Overwhelming evidence that another ship’s lights were off when Linda O’Leary fell on it meant she should not be found guilty of the fatal boat collision, her attorney argued in court Thursday.
In the final arguments of the provincial court case, Brian Greenspan said his client should be exonerated in the August 2019 crash on Lake Joseph north of Toronto that killed two people.
“She did the right things at the right time when this terrible tragedy struck,” Greenspan told the Parry Sound, Ontario court. “In our view, the fall of the crown is a matter of guesswork and speculation.”
Linda O’Leary, wife of prominent businessman Kevin O’Leary, has pleaded not guilty of negligent operation of a ship under the Canada Shipping Act.
Greenspan said in court that there was strong video and witness evidence that the lights on the other ship – a Nautique – were off at the time of the crash.
Kevin O’Leary says he saw “zero lights” from another ship
Greenspan argued that she should be absolved of responsibility as the Crown could not prove that any of these factors played a role in her actions.
“There can be no rational, reasonable evidence to support the presumption that the Nautique was invisible to Mrs. O’Leary on that dark, moonless night,” Greenspan told the court.
He argued that it was not possible to know the speed Linda O’Leary was traveling, whether she was being affected by alcohol at the time, or whether she was neglecting the boat.
Greenspan argued that his client should be absolved of responsibility as the Crown could not prove that any of these factors played a role in their actions.
The question of whether the other boat had turned on the lights was a matter of dispute in the case.
Kevin O’Leary testified in his wife’s defense on Wednesday, saying he saw “zero light” from the other ship that was involved in the Lake Joseph night crash until after the collision.
The former “Dragon’s Den” star was a passenger on the family’s pilot boat with another injured friend at the time of the crash.
The video appears to show that Nautique’s lights were off at the time of the crash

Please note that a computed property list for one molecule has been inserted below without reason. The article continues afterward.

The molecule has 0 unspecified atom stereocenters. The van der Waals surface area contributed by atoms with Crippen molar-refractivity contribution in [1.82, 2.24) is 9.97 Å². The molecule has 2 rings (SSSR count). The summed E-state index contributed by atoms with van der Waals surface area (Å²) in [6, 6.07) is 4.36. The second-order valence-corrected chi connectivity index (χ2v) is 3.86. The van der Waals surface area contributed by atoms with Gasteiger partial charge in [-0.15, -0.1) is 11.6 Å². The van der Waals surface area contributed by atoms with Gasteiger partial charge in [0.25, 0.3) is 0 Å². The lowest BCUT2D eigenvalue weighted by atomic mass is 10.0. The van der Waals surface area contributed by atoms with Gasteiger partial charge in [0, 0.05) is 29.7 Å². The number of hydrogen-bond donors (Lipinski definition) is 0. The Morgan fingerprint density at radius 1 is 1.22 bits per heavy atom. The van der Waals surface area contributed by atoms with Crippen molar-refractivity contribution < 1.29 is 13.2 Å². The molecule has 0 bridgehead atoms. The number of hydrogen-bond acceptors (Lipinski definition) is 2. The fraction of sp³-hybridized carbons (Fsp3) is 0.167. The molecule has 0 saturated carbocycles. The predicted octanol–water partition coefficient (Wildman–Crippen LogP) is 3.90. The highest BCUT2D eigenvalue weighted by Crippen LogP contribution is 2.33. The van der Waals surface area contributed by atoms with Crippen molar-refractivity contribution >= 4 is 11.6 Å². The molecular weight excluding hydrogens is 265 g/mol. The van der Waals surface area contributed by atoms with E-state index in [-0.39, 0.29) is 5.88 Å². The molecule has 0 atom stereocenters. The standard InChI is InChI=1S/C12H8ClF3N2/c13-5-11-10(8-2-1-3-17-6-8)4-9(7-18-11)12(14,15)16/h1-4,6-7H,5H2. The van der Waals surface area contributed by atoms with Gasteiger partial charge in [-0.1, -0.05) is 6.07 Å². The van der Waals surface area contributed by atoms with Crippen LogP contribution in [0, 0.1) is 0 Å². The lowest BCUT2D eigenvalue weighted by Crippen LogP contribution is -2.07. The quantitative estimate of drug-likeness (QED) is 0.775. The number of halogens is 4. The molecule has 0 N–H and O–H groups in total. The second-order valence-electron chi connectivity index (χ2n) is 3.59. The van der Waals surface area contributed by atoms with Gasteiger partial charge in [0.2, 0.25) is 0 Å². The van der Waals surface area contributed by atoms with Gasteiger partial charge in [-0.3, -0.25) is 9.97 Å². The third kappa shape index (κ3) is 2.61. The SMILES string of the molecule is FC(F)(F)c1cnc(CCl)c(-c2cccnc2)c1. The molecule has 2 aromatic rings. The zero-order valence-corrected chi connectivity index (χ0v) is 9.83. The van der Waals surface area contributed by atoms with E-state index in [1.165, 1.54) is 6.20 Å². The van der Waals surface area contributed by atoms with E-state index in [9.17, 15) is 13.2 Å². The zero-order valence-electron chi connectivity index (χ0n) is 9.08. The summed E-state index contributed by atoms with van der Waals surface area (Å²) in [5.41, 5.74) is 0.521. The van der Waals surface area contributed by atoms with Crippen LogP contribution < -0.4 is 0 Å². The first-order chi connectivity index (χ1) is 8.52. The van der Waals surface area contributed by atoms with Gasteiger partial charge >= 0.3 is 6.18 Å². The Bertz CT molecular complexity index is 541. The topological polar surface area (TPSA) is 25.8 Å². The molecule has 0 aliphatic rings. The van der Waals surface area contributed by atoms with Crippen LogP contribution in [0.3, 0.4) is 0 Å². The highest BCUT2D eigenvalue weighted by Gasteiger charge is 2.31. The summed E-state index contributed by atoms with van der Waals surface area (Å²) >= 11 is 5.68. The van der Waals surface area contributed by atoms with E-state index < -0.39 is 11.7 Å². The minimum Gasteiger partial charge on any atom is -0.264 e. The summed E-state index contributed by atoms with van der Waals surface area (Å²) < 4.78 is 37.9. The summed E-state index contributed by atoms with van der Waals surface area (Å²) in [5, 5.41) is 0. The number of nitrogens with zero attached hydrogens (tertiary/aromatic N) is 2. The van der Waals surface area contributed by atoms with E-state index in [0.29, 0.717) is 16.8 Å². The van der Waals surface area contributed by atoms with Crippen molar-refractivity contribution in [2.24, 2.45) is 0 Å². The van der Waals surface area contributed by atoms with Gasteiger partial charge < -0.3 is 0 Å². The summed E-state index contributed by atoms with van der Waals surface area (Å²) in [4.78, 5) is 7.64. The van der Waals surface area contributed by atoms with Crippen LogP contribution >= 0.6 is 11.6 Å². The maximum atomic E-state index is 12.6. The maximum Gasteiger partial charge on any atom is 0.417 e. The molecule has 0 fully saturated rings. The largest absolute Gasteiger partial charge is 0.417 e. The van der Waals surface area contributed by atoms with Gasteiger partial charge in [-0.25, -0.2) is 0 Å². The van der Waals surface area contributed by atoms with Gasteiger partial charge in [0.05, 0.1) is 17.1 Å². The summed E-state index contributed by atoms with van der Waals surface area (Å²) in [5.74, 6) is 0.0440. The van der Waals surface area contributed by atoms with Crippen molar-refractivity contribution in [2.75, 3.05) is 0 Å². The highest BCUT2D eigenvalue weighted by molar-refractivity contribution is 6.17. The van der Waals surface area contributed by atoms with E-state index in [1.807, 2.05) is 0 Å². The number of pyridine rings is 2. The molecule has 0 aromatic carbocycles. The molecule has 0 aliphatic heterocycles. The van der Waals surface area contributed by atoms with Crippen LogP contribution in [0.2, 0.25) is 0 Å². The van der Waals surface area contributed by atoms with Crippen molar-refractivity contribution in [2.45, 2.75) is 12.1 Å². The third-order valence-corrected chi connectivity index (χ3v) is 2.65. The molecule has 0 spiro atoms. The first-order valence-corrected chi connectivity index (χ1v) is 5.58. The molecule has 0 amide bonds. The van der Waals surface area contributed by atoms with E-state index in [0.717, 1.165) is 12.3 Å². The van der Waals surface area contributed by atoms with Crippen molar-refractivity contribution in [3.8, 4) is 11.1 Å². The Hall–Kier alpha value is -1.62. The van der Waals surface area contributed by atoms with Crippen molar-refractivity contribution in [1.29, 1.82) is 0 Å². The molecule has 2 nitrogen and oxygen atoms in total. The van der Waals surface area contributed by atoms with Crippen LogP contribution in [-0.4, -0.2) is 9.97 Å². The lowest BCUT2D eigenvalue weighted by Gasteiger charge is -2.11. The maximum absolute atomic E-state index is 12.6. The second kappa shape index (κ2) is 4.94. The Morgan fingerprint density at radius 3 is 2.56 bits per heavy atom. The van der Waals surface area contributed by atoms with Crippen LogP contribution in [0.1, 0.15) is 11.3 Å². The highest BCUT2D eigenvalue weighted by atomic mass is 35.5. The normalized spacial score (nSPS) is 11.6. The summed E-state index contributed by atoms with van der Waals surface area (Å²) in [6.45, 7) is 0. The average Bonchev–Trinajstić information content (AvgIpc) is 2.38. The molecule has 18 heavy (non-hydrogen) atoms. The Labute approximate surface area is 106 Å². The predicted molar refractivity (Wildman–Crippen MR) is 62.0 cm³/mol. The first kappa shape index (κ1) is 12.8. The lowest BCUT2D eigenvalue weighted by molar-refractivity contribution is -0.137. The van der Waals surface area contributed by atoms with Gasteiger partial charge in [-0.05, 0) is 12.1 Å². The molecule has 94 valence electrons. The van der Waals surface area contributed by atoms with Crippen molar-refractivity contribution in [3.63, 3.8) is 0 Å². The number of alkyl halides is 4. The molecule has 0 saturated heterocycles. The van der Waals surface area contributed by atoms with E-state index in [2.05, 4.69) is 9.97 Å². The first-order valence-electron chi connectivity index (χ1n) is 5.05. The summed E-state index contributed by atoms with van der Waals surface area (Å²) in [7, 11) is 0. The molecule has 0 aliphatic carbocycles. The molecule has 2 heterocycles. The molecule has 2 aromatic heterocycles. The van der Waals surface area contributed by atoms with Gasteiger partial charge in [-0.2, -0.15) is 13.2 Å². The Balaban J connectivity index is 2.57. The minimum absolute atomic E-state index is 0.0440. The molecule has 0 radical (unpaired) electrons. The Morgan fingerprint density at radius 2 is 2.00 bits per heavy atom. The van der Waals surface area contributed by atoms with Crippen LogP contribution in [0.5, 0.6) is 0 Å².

Witnesses on the other boat, including the owner who was charged in the crash for not showing navigation lights, testified that they remembered some lights were on.
But Greenspan said the testimony of these witnesses should be treated with caution.
He argued the judge should dismiss their evidence because it inconsistent with the video showing that the lights on the nearly five-meter-long Nautique ship were off at the time of the crash, or with the testimony of witnesses at the O’Leary -Cottage who said they saw the lights on the other boat only come on after the crash.
Greenspan also pointed to the testimony of Linda O’Leary’s husband who stated that she was an experienced and careful boater and that she had taken proper safety precautions that night.
Kevin O’Leary also testified that he could not remember if his wife drank alcohol in the hours before the crash.
The court previously heard testimony from a police officer who said Linda O’Leary recorded an “alarm range” level of blood alcohol in a breath test carried out shortly after the accident. The officer said Linda O’Leary told her she only had one drink after the crash.
Greenspan argued Thursday that the Crown had no evidence to prove the importance of this alarming test result or whether it affected its client’s boating.
He also pointed out on video evidence that she was leaving a dinner party in another cottage just before the nightly crash that appeared to make her function normally.
Gary Poltash, 64, of Florida, and Suzana Brito, 48, of Uxbridge, Ontario, died of their injuries after the crash, and three others were also injured.